Books cited in this post (in order of mention):
David Vestal, The Craft of Photography
Ansel Adams, The Camera (Ansel Adams Photography, Book 1)
Ansel Adams, The Negative (Ansel Adams Photography, Book 2)
Ansel Adams, The Print (Ansel Adams Photography, Book 3)
Richard J. Henry, Controls in Black-And-White Photography
John B. Williams, Image Clarity: High-Resolution Photography
Norman Goldberg, Camera Technology: The Dark Side of the Lens
John Beardsworth, Advanced Black & White Digital Photography (A Lark Photography Book)
John Beardsworth, Digital Black & White Photography
John and David Collett, Black & White Landscape Photography
Bruce Fraser and Jeff Schewe, Real World Camera Raw with Adobe Photoshop CS3 (Real World)
Oh, and a P.S. from MJ: "Mastery" does indeed imply someone who is learning; a "masterpiece" was, in the guilds, the final exam of a journeyman who was aspiring to open his own shop. We now widely misuse the term to mean something created by a master, but that wasn't its original meaning. So I think the word "mastering" in a book title does accurately imply the struggle to bring oneself up to a minimum standard of mastery, rather than implying that by the time you're done you'll have all of the knowledge a true master has. Nit-picky, but hey, it's what editors do.
Mike (Thanks to Ken and Yanchik)
P.P.S. This post was way too much like work (smile).
Feastured Comment by Antonis: "We should consider ourselves rather lucky that Amadou has put in one place most of the essential information for making digital B&W prints. Not only is B&W printing a niche largely ignored by the big printer manufacturers but the knowledge and technology necessary for top B&W prints is either scattered across the internet or may even be considered 'proprietary' by some of the more advanced printers who make a living with it. Having a serious book on the subject not only jump-starts the process for newcomers, it also signals to manufacturers that there is a community and a market out there they should not ignore.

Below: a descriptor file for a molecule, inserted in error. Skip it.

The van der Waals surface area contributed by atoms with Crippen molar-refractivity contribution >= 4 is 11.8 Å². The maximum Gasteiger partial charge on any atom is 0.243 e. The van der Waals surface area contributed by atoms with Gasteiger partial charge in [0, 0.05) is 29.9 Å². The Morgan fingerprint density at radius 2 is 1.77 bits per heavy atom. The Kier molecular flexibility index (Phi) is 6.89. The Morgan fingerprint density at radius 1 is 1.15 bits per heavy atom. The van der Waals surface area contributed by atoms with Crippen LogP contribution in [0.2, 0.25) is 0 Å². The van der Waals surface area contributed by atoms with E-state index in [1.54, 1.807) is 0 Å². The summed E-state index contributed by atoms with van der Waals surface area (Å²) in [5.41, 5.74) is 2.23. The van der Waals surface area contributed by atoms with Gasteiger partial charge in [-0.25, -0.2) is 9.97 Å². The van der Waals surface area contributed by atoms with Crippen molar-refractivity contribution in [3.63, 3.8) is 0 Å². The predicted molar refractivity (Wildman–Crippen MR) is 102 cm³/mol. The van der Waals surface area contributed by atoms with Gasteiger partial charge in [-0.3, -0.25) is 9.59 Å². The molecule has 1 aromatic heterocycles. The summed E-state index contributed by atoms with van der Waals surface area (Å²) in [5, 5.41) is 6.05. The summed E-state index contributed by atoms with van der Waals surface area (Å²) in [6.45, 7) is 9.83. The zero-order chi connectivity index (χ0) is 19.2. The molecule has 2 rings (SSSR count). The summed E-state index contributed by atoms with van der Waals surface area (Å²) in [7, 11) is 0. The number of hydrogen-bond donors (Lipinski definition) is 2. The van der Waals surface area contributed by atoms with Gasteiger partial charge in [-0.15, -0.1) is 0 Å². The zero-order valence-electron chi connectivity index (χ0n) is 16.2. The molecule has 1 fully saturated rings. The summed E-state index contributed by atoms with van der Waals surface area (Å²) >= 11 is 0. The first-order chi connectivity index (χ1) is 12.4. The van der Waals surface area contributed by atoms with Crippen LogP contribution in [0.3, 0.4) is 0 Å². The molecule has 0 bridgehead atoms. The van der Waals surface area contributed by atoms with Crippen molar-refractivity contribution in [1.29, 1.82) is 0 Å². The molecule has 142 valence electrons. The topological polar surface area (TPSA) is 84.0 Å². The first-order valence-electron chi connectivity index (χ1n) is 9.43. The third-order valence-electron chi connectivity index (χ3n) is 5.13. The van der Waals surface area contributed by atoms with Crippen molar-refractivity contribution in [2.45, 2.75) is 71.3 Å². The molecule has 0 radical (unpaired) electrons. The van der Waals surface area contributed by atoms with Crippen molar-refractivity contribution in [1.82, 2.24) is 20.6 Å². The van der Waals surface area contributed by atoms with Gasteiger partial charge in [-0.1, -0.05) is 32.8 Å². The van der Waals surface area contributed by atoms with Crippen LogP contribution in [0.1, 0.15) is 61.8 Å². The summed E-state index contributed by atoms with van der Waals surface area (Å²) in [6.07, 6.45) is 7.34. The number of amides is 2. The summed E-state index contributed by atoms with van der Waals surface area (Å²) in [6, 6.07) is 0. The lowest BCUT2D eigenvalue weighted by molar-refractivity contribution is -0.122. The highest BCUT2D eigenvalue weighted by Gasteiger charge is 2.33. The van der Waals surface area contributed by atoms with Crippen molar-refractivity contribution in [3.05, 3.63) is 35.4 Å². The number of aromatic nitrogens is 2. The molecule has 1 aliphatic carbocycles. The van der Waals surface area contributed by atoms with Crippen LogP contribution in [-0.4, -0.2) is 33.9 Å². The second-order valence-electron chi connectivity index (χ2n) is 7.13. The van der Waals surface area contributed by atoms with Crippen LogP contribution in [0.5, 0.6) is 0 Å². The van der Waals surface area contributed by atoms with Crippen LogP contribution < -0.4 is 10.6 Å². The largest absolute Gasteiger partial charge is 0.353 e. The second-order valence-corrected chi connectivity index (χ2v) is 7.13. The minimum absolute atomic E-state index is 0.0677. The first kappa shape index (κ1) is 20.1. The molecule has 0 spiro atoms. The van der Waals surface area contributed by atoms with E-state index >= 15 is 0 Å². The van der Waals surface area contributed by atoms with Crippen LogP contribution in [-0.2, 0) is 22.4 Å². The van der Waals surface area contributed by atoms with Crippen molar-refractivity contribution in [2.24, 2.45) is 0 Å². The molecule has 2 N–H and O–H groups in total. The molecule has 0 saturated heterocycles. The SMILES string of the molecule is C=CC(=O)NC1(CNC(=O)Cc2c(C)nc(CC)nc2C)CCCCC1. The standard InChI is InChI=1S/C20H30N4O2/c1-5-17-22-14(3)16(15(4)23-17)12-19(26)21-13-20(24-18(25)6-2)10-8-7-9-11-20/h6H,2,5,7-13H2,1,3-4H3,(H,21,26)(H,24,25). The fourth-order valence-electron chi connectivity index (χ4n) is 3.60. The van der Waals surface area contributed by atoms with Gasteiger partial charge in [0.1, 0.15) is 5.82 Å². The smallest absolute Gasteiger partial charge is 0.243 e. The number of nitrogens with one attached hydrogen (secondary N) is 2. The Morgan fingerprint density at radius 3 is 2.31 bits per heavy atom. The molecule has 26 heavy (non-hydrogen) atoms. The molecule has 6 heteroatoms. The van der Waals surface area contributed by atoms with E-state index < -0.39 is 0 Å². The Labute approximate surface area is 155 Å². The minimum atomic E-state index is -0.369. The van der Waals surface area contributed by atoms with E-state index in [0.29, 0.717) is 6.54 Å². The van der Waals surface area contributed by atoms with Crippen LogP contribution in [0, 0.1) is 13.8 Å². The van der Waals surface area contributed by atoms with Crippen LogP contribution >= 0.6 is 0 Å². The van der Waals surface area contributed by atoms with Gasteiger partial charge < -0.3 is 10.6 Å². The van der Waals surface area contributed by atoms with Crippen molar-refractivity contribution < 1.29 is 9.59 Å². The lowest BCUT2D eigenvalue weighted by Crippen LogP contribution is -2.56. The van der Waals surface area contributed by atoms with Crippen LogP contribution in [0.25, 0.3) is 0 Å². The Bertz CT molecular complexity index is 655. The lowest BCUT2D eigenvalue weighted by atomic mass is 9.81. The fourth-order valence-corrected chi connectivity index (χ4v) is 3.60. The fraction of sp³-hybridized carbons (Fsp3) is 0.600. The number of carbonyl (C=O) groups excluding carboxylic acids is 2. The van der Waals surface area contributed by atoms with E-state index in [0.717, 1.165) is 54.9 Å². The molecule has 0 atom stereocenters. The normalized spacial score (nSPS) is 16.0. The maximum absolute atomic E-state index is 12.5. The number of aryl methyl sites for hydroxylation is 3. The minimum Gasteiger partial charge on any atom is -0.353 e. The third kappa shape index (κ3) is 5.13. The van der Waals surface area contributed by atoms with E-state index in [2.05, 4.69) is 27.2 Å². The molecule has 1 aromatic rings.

"Back in July 2001 when we started the yahoo group DigitalBlackandWhiteThePrint there was a real need to put our collective heads together to figure out how to best use available resources. Now, six years, 9000 members and some 90,000 messages (!) later, besides sharing up-to-the-minute developments in B&W techniques, this group has become a historical record of the rapid evolution in the field and of how people dealt with it.
"Yet, as everyone who tried it knows, to get complete up-to-date information on printing B&W digitally one has to spend hours and days and weeks sifting through messages and posting questions hoping the more knowledgeable would volunteer to help the newcomers. Such is life on most forums, of course, especially those dealing with technical matters.
"So to get a nice book—or two—gathering a whole lot of esoteric knowledge in one place, should offer a much needed solid ground for a lot of people who may be floating out there trying to make sense of all the jargon in those forum messages. Needless to say, no single volume will fit all tastes and all expectations, neither will it magically update itself by the hour—which is what it would take to keep up with the latest.
"For that we are back to life online as usual. And for those willing to invest the time, there are now far more forums and even more messages to wade through than there were less than a decade ago. The idea then is to learn from the printed page without losing sight of that bigger context which will always be in flux."